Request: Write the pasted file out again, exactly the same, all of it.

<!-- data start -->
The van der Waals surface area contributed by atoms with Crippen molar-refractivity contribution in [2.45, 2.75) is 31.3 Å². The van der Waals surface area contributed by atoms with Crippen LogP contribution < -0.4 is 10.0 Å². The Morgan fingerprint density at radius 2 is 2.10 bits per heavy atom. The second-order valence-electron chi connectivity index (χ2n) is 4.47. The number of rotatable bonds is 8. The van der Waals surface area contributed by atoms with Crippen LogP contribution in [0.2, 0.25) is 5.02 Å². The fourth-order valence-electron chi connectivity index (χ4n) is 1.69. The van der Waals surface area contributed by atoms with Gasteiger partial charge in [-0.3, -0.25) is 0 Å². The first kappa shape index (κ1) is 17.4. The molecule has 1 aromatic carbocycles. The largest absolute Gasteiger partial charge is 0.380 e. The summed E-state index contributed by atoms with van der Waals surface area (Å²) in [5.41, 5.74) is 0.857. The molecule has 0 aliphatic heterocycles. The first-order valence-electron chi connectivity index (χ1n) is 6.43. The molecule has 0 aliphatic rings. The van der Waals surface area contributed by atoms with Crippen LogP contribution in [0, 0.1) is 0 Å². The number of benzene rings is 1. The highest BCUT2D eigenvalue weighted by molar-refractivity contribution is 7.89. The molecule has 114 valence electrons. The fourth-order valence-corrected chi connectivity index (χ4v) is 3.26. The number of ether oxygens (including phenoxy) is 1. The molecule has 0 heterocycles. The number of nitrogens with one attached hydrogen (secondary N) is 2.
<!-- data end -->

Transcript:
The van der Waals surface area contributed by atoms with Crippen molar-refractivity contribution in [2.45, 2.75) is 31.3 Å². The van der Waals surface area contributed by atoms with Crippen LogP contribution < -0.4 is 10.0 Å². The Morgan fingerprint density at radius 2 is 2.10 bits per heavy atom. The second-order valence-electron chi connectivity index (χ2n) is 4.47. The number of rotatable bonds is 8. The van der Waals surface area contributed by atoms with Crippen LogP contribution in [0.2, 0.25) is 5.02 Å². The fourth-order valence-electron chi connectivity index (χ4n) is 1.69. The van der Waals surface area contributed by atoms with Gasteiger partial charge in [-0.3, -0.25) is 0 Å². The first kappa shape index (κ1) is 17.4. The molecule has 1 aromatic carbocycles. The largest absolute Gasteiger partial charge is 0.380 e. The summed E-state index contributed by atoms with van der Waals surface area (Å²) in [5.41, 5.74) is 0.857. The molecule has 0 aliphatic heterocycles. The first-order valence-electron chi connectivity index (χ1n) is 6.43. The molecule has 0 aliphatic rings. The van der Waals surface area contributed by atoms with Crippen LogP contribution in [0, 0.1) is 0 Å². The number of benzene rings is 1. The highest BCUT2D eigenvalue weighted by molar-refractivity contribution is 7.89. The molecule has 114 valence electrons. The fourth-order valence-corrected chi connectivity index (χ4v) is 3.26. The number of ether oxygens (including phenoxy) is 1. The molecule has 0 heterocycles. The number of nitrogens with one attached hydrogen (secondary N) is 2.